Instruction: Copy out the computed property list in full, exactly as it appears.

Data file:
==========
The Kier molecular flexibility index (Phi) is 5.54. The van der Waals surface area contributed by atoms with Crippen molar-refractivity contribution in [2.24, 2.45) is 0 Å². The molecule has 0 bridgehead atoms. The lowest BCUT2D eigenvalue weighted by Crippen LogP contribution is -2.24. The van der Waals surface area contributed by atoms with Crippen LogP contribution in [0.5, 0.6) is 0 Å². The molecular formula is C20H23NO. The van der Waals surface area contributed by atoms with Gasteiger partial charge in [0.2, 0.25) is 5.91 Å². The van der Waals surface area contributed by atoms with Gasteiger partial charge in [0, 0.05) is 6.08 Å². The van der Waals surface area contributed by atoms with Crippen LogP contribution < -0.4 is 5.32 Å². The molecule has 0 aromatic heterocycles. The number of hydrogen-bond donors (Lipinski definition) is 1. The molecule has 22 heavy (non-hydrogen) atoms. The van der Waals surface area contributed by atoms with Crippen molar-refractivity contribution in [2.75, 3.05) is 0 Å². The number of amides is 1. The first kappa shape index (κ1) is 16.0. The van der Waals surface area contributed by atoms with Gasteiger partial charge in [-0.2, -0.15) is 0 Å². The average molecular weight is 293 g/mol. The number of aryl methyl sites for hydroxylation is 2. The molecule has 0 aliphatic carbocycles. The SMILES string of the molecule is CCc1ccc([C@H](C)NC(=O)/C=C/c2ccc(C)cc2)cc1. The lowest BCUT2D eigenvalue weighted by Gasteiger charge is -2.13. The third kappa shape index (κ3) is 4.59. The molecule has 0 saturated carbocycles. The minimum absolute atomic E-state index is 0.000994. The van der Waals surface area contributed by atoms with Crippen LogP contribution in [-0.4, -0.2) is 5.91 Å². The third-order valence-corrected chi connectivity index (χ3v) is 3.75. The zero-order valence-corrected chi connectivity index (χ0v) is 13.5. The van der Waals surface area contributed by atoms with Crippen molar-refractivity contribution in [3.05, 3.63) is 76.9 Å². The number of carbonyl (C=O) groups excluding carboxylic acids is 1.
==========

The Kier molecular flexibility index (Phi) is 5.54. The van der Waals surface area contributed by atoms with Crippen molar-refractivity contribution in [2.24, 2.45) is 0 Å². The molecule has 0 bridgehead atoms. The lowest BCUT2D eigenvalue weighted by Crippen LogP contribution is -2.24. The van der Waals surface area contributed by atoms with Crippen LogP contribution in [0.5, 0.6) is 0 Å². The molecular formula is C20H23NO. The van der Waals surface area contributed by atoms with Gasteiger partial charge in [0.2, 0.25) is 5.91 Å². The van der Waals surface area contributed by atoms with Gasteiger partial charge in [0, 0.05) is 6.08 Å². The van der Waals surface area contributed by atoms with Crippen LogP contribution < -0.4 is 5.32 Å². The molecule has 0 aromatic heterocycles. The number of hydrogen-bond donors (Lipinski definition) is 1. The molecule has 22 heavy (non-hydrogen) atoms. The van der Waals surface area contributed by atoms with Crippen molar-refractivity contribution in [2.75, 3.05) is 0 Å². The number of amides is 1. The first kappa shape index (κ1) is 16.0. The van der Waals surface area contributed by atoms with Gasteiger partial charge in [-0.2, -0.15) is 0 Å². The average molecular weight is 293 g/mol. The number of aryl methyl sites for hydroxylation is 2. The molecule has 0 aliphatic carbocycles. The SMILES string of the molecule is CCc1ccc([C@H](C)NC(=O)/C=C/c2ccc(C)cc2)cc1. The lowest BCUT2D eigenvalue weighted by Gasteiger charge is -2.13. The third kappa shape index (κ3) is 4.59. The molecule has 0 saturated carbocycles. The minimum absolute atomic E-state index is 0.000994. The van der Waals surface area contributed by atoms with Crippen LogP contribution in [-0.4, -0.2) is 5.91 Å². The third-order valence-corrected chi connectivity index (χ3v) is 3.75. The zero-order valence-corrected chi connectivity index (χ0v) is 13.5. The van der Waals surface area contributed by atoms with Crippen molar-refractivity contribution in [3.05, 3.63) is 76.9 Å². The number of carbonyl (C=O) groups excluding carboxylic acids is 1.